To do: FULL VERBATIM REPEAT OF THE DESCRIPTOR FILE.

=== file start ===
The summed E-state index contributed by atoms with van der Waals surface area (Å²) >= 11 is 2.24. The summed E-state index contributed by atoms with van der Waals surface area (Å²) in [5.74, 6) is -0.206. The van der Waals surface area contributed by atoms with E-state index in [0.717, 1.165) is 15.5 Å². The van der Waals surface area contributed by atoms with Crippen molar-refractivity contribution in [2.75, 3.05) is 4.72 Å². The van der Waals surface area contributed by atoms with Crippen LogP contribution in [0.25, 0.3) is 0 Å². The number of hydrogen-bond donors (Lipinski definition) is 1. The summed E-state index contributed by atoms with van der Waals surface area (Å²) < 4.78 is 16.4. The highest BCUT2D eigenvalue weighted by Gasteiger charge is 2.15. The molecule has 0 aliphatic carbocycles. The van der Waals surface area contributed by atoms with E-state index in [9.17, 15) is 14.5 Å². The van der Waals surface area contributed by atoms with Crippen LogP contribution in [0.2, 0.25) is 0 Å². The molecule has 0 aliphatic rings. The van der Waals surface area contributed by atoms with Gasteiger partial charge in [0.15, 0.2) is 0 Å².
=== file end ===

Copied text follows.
The summed E-state index contributed by atoms with van der Waals surface area (Å²) >= 11 is 2.24. The summed E-state index contributed by atoms with van der Waals surface area (Å²) in [5.74, 6) is -0.206. The van der Waals surface area contributed by atoms with E-state index in [0.717, 1.165) is 15.5 Å². The van der Waals surface area contributed by atoms with Crippen molar-refractivity contribution in [2.75, 3.05) is 4.72 Å². The van der Waals surface area contributed by atoms with Crippen LogP contribution in [0.25, 0.3) is 0 Å². The number of hydrogen-bond donors (Lipinski definition) is 1. The summed E-state index contributed by atoms with van der Waals surface area (Å²) < 4.78 is 16.4. The highest BCUT2D eigenvalue weighted by Gasteiger charge is 2.15. The molecule has 0 aliphatic carbocycles. The van der Waals surface area contributed by atoms with E-state index in [9.17, 15) is 14.5 Å². The van der Waals surface area contributed by atoms with Crippen LogP contribution in [0.2, 0.25) is 0 Å². The molecule has 0 aliphatic rings. The van der Waals surface area contributed by atoms with Gasteiger partial charge in [0.15, 0.2) is 0 Å².